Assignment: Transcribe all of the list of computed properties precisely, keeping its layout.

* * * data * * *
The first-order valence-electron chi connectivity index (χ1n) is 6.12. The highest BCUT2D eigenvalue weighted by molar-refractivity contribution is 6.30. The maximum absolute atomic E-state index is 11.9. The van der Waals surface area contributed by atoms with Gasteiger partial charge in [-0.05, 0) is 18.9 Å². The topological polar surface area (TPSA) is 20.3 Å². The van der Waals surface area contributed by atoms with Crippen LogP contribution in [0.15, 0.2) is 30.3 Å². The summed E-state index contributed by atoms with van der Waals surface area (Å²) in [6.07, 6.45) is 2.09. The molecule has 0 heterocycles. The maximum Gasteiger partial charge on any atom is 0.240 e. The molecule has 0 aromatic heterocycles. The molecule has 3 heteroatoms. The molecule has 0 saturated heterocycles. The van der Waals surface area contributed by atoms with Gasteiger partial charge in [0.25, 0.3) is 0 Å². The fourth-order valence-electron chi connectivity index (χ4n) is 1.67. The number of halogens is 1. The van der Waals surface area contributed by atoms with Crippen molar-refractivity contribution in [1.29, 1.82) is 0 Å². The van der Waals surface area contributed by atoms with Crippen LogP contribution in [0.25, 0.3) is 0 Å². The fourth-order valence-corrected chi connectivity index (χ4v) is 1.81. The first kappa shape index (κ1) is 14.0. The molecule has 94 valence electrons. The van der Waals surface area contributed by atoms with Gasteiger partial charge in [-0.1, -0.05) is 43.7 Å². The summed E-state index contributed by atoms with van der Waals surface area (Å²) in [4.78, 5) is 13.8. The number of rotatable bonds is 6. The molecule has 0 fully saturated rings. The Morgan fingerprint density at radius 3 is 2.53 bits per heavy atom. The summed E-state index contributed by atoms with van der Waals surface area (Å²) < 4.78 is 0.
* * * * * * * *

The first-order valence-electron chi connectivity index (χ1n) is 6.12. The highest BCUT2D eigenvalue weighted by molar-refractivity contribution is 6.30. The maximum absolute atomic E-state index is 11.9. The van der Waals surface area contributed by atoms with Gasteiger partial charge in [-0.05, 0) is 18.9 Å². The topological polar surface area (TPSA) is 20.3 Å². The van der Waals surface area contributed by atoms with Crippen LogP contribution in [0.15, 0.2) is 30.3 Å². The summed E-state index contributed by atoms with van der Waals surface area (Å²) in [6.07, 6.45) is 2.09. The molecule has 0 heterocycles. The maximum Gasteiger partial charge on any atom is 0.240 e. The molecule has 0 aromatic heterocycles. The molecule has 3 heteroatoms. The molecule has 0 saturated heterocycles. The van der Waals surface area contributed by atoms with Gasteiger partial charge in [0.25, 0.3) is 0 Å². The fourth-order valence-electron chi connectivity index (χ4n) is 1.67. The number of halogens is 1. The van der Waals surface area contributed by atoms with Crippen molar-refractivity contribution in [1.29, 1.82) is 0 Å². The van der Waals surface area contributed by atoms with Crippen LogP contribution in [0.25, 0.3) is 0 Å². The fourth-order valence-corrected chi connectivity index (χ4v) is 1.81. The first kappa shape index (κ1) is 14.0. The molecule has 94 valence electrons. The van der Waals surface area contributed by atoms with Gasteiger partial charge in [-0.1, -0.05) is 43.7 Å². The summed E-state index contributed by atoms with van der Waals surface area (Å²) in [4.78, 5) is 13.8. The number of rotatable bonds is 6. The molecule has 0 fully saturated rings. The Morgan fingerprint density at radius 3 is 2.53 bits per heavy atom. The summed E-state index contributed by atoms with van der Waals surface area (Å²) < 4.78 is 0.